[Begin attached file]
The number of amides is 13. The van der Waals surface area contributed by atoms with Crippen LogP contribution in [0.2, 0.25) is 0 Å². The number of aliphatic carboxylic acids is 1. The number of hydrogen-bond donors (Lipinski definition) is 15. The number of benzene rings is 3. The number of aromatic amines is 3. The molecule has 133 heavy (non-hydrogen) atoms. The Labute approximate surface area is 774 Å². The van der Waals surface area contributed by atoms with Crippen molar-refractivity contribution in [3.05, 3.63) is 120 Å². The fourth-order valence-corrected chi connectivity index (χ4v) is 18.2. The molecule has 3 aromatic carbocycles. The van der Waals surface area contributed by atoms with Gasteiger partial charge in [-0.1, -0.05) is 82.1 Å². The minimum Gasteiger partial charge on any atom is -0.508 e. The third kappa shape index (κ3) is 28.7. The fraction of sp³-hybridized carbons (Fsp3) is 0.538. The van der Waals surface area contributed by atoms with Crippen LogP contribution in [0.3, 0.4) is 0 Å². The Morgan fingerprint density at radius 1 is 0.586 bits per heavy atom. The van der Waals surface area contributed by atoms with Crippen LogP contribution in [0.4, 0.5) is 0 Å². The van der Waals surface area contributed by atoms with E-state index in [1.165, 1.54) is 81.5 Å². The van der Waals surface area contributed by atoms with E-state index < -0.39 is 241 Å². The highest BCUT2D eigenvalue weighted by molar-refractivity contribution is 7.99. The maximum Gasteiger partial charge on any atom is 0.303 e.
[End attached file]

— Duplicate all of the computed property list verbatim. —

The number of amides is 13. The van der Waals surface area contributed by atoms with Crippen LogP contribution in [0.2, 0.25) is 0 Å². The number of aliphatic carboxylic acids is 1. The number of hydrogen-bond donors (Lipinski definition) is 15. The number of benzene rings is 3. The number of aromatic amines is 3. The molecule has 133 heavy (non-hydrogen) atoms. The Labute approximate surface area is 774 Å². The van der Waals surface area contributed by atoms with Crippen molar-refractivity contribution in [3.05, 3.63) is 120 Å². The fourth-order valence-corrected chi connectivity index (χ4v) is 18.2. The molecule has 3 aromatic carbocycles. The van der Waals surface area contributed by atoms with Gasteiger partial charge in [-0.1, -0.05) is 82.1 Å². The minimum Gasteiger partial charge on any atom is -0.508 e. The third kappa shape index (κ3) is 28.7. The fraction of sp³-hybridized carbons (Fsp3) is 0.538. The van der Waals surface area contributed by atoms with Crippen LogP contribution in [0.3, 0.4) is 0 Å². The Morgan fingerprint density at radius 1 is 0.586 bits per heavy atom. The van der Waals surface area contributed by atoms with Crippen LogP contribution in [0.4, 0.5) is 0 Å². The van der Waals surface area contributed by atoms with E-state index in [1.165, 1.54) is 81.5 Å². The van der Waals surface area contributed by atoms with E-state index < -0.39 is 241 Å². The highest BCUT2D eigenvalue weighted by molar-refractivity contribution is 7.99. The maximum Gasteiger partial charge on any atom is 0.303 e.